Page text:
Immigration: a subject that is everywhere and nowhere
In our recent election campaign reports, we have shown that immigration (and other related issues) has failed to attain the levels of coverage that its position among the list of public policy concerns might warrant, occupying only 3.7 % of coverage between 30 March and 20 April.
Over the past week, however, it seems that outside pressures may have forced the issue onto the news agenda. Despite the unfolding humanitarian crisis in the Mediterranean and its entanglement with British immigration politics and foreign policy, it was not until Thursday’s Daily Mail front page and editorial that the 2015 ‘short campaign’ had seen the prominent politicisation of immigration in electoral terms, beyond the efforts of Nigel Farage in the leadership debates. The Mail’s front page referred to a poll by Ipsos-MORI which, the paper claimed, placed pressure on David Cameron and the Conservatives to be ‘far tougher on mass immigration’ than they had been thus far in the campaign. Immigration is, apparently, the ‘subject that dare not speak its name’. Certainly, Ipsos’ poll suggests that there are more people who think immigration has been discussed ‘too little’ over the last few years/months (37%) than people who think it has been discussed ‘too much’ (27%), but this betrays a decrease of the former (from 62% in 2011) and an increase of the latter (from 11% in 2011) over the past few years. The pressure placed on the Prime Minister by the Mail and the Ipsos poll had told by Friday, when Cameron penned a column for the newspaper (featured on the day’s front page), declaring that the electorate could trust only the Tories on immigration and that a vote for UKIP would let in a Labour-SNP government of ‘uncontrolled immigration’.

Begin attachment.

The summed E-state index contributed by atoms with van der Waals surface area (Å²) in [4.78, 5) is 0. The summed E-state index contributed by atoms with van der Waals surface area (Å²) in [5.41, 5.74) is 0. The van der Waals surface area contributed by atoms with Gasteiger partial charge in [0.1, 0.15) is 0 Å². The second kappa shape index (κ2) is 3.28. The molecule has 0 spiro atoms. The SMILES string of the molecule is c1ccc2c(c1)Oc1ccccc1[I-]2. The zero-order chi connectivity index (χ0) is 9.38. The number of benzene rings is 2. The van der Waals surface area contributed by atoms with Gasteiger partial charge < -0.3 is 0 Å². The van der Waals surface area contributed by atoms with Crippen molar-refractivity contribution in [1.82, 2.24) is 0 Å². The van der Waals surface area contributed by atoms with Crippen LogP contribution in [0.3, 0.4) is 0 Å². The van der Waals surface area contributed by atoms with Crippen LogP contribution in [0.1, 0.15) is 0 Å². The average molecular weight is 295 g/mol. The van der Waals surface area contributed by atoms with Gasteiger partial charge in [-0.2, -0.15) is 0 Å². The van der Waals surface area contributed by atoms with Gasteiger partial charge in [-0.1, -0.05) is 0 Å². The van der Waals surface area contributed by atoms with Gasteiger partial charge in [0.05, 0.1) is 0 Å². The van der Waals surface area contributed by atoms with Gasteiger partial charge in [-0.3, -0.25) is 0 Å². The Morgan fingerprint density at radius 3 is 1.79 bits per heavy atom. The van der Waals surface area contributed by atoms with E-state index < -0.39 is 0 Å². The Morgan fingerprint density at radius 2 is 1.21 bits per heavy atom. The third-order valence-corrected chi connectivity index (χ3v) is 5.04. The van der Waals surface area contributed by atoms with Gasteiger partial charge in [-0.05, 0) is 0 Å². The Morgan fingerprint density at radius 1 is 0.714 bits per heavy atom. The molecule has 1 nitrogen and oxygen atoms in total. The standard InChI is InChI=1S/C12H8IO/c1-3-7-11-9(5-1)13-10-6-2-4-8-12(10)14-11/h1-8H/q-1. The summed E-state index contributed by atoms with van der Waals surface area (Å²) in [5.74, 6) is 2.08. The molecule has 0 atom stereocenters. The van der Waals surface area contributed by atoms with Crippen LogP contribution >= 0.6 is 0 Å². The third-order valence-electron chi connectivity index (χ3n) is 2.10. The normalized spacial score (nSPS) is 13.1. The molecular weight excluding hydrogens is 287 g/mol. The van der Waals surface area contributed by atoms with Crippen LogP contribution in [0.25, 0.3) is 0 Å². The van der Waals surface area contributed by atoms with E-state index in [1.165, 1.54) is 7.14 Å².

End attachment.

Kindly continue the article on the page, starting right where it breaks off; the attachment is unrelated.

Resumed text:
Pressing the matter?
It might be suggested that this episode proves that it isn’t until a national newspaper uses its prime editorial space to directly challenge party leaders to address the issue that the debate can finally begin. Certainly, later on Friday Ed Miliband was accused of making political capital out of the Mediterranean crisis by connecting it with failures in post-conflict planning in Libya, which married foreign policy issues with immigration. And on Saturday the Guardian – though unrelated to the Daily Mail’s intervention – devoted part of their editorial to the case for an ‘outward facing’ debate and the political courage necessary to achieve it.
It is important to appreciate that our sample data only covers the formal election campaign period. In the weeks before, there were higher levels of press and TV engagement with immigration politics. For example, the Mail reported in February on foreign patients ‘abusing the NHS‘. In March, the Express reported on the nation’s ‘asylum bill’ standing at £726,000 a day, before the Independent reported the next day on MPs’ calls for immediate action on the ‘shocking’ detention of asylum seekers. The Express then warned of a ‘new migrant flood on [the] way’, and the Mail reported on Trevor Phillips’ assertion that discussion about ‘race’ had been silenced by the politically correct. As a counterpoint, the Guardian placed the number 298,000 in large Union Flag-filled type above the claim that ‘this is the number fuelling UK growth’ (‘But you won’t hear the story from politicians. That’s because it’s the M word. Migrants’) .
The ‘I-word’ or the ‘M-word’?